1923–Insulin becomes generally available for use by diabetics.

1923–At New York's Rialto Theatre, Lee De Forest screens a selection of musical shorts demonstrating his sound-on-film process, the first sound films to be shown to a paying audience.

1923–Actor, Harvey Lembeck, is born in Brooklyn, New York. Best known for his motorcycle gangleader role of Eric Von Zipper in several of the “Beach Party” movies, Lembeck was well-respected in the entertainment industry and conducted acting classes in Beverly Hills, California, in the 1960s and 1970s. He appeared in the films Stalag 17, Love with the Proper Stranger, Hello, Down There, and Raid on Entebbe. His son is actor, Michael Lembeck.

1924–Rand McNally publishes its first road atlas.

1927–The Great Mississippi Flood of 1927, the most destructive river flood in U.S. history, begins.

1927–Douglas Fairbanks, Mary Pickford, and Norma and Constance Talmadge are the first “movie stars” to leave their footprints in concrete at Grauman's Chinese Theater in Hollywood, California.

1927–Writer, Albert Goldman, is born in Dormont, Pennsylvania. Goldman wrote what were considered scathing biographies of Lenny Bruce, Elvis Presley, and John Lennon. He died in 1994, in the midst of conducting research for a Jim Morrison biography.

1928–The restaurant, Alioto's, on Fisherman's Wharf in San Francisco, California, opens for business.

1929–Adrian Cadbury, chocolate candy manufacturer, is born George Adrian Hayhurst Cadbury in Cambridge, England. He joined the Cadbury business in 1958, and became Chairman of Cadbury Ltd. in 1965. He retired as Chairman of Cadbury Schweppes in 1989.

1933–Country singer, Roy (Linwood) Clark, is born in Meherrin, Virginia. He is best known for hosting Hee Haw, a nationally televised country variety show, from 1969 to 1992. Clark is highly regarded and renowned as a guitarist and banjo player, and is also skilled in classical guitar and several other instruments.

1933–Actress, Elizabeth (Victoria) Montgomery, is born in Los Angeles, California. She is best known for the role of Samantha Stevens on the TV series Bewitched. She appeared in the films Bells Are Ringing, Johnny Cool, Who's Been Sleeping in My Bed?; and the TV movies Mrs. Sundance, A Case of Rape, The Legend of Lizzie Bordon, Belle Star, and Sins of the Mother. Her father was actor, Robert Montgomery. She was married to actor, Gig Young, director, William Asher, and actor, Robert Foxworth.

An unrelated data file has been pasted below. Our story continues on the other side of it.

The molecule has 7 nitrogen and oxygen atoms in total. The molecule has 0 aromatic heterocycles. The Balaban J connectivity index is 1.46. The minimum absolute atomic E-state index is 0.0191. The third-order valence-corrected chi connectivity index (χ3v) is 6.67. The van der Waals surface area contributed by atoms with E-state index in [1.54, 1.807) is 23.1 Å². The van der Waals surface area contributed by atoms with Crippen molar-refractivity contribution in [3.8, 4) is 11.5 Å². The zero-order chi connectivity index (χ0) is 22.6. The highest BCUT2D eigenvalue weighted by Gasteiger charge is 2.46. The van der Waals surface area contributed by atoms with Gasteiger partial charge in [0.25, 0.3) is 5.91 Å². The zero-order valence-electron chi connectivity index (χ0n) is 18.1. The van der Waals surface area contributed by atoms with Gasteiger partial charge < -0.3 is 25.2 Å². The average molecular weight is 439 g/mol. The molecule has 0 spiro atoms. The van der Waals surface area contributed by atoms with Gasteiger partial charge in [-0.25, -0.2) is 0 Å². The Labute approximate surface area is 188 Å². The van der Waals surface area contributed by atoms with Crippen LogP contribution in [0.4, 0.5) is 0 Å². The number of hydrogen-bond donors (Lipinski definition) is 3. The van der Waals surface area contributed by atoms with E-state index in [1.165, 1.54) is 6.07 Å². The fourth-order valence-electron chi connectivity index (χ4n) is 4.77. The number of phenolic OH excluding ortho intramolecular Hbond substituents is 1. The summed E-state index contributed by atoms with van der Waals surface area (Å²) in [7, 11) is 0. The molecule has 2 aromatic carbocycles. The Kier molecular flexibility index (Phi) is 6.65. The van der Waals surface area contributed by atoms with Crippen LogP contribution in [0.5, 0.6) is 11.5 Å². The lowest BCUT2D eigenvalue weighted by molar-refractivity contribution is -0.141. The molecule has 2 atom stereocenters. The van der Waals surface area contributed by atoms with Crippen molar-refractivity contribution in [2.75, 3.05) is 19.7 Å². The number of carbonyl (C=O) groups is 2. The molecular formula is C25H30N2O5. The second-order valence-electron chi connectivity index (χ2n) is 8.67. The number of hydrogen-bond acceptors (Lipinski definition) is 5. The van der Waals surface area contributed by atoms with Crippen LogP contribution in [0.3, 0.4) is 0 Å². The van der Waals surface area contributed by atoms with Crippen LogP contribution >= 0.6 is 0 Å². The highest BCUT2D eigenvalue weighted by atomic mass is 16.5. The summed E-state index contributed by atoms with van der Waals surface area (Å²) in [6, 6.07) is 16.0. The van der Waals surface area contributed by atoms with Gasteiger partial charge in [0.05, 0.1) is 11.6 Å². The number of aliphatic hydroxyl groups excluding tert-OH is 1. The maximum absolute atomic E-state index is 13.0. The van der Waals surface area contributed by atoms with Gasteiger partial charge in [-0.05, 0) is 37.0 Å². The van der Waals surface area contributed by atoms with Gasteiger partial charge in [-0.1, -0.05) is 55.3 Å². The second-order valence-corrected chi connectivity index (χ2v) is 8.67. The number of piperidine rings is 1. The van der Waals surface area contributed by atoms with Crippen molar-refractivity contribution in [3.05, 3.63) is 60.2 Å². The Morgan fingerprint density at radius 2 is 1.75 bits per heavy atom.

1936–Aer Lingus (Aer Loingeas) is founded by the Irish government as the national airline of the Republic of Ireland.

1936–Palestinian Arabs begin a general strike in protest to Jewish immigration, and within a month, 21 Jews are killed in Arab attacks.

1937–The Stanley Cup: The Detroit Red Wings beats the New York Rangers, 3 games to 2.

1939–Actress, Claudia Cardinale, is born in La Goulette, Tunis, Tunisia. She appeared in some of the most acclaimed European films of the 1960s and 1970s (mainly Italian or French), but also in several English films. She appeared in the films Girl with a Suitcase, The Lovemakers, Cartouche, The Pink Panther, Circus World, The Professionals, Don’t Make Waves, Once Upon a Time in the West, and Fitzcarraldo.

1939–Singer-songwriter, Marty Wilde, is born Reginald Leonard Smith in Blackheath, South London, England. He was among the first generation of British pop stars (along with Tommy Steele and Cliff Richard) to emulate American rock and roll, and is the father of pop singers Ricky, Kim, and Roxanne Wilde.

1940–The Allies begin their attack on the Norwegian town of Narvik, which is occupied by Nazi Germany.

1940–Writer, Jeffrey Howard Archer, is born in London, England. Before becoming an author, Archer was a Member of Parliament (1969-1974), but resigned over a financial scandal that left him almost bankrupt. His books have sold around 330 million copies worldwide. His books include Kane and Abel, A Matter of Honour, Honour Among Thieves, and Paths of Glory.

1940–Actor, Robert (Hudson) Walker, Jr., is born in New York, New York. He was cast in the TV shows Route 66, Naked City, The Big Valley, Star Trek, The Time Tunnel, The Invaders, and Bonanza. He appeared in the films The Ceremony, Ensign Pulver, The Happening, The War Wagon, Killers Three, Easy Rider, and The Passover Plot. His parents were actor, Robert Walker, and actress, Jennifer Jones.

1941–The first helicopter flight to last a full hour takes place at Stratford, Connecticut.

1941–In the Belfast Blitz, 200 bombers of the German Luftwaffe attack Belfast, Northern Ireland, killing 1,000 people.

1942–The George Cross is awarded "to the island fortress of Malta: its people and defenders" by King George VI.

1942–(Harold) Allan Clark, of The Hollies, is born in Salford, Lancashire, England. He was the original lead singer of the pop group.

1942–Businessman, Kenneth (Lee) Lay, is born in Tyrone, Missouri. He played a leading role in the corruption scandal that led to the downfall of Enron Corporation. Lay and Enron became synonymous with corporate abuse and accounting fraud when the scandal broke in 2001. On July 7, 2004, Lay was indicted by a grand jury on 11 counts of securities fraud and related charges.

1944–Rock musician, Dave (William) Edmunds, is born in Cardiff, Wales. Although he is mainly associated with pub rock and new wave, and had many hits in the 1970s and early 1980s, his natural leaning has always been towards 1950s style rock and roll. He had a big hit with I Hear You Knocking.

1945–Franklin Delano Roosevelt is buried on the grounds of his Hyde Park home.

1945–The Bergen-Belsen concentration camp is liberated.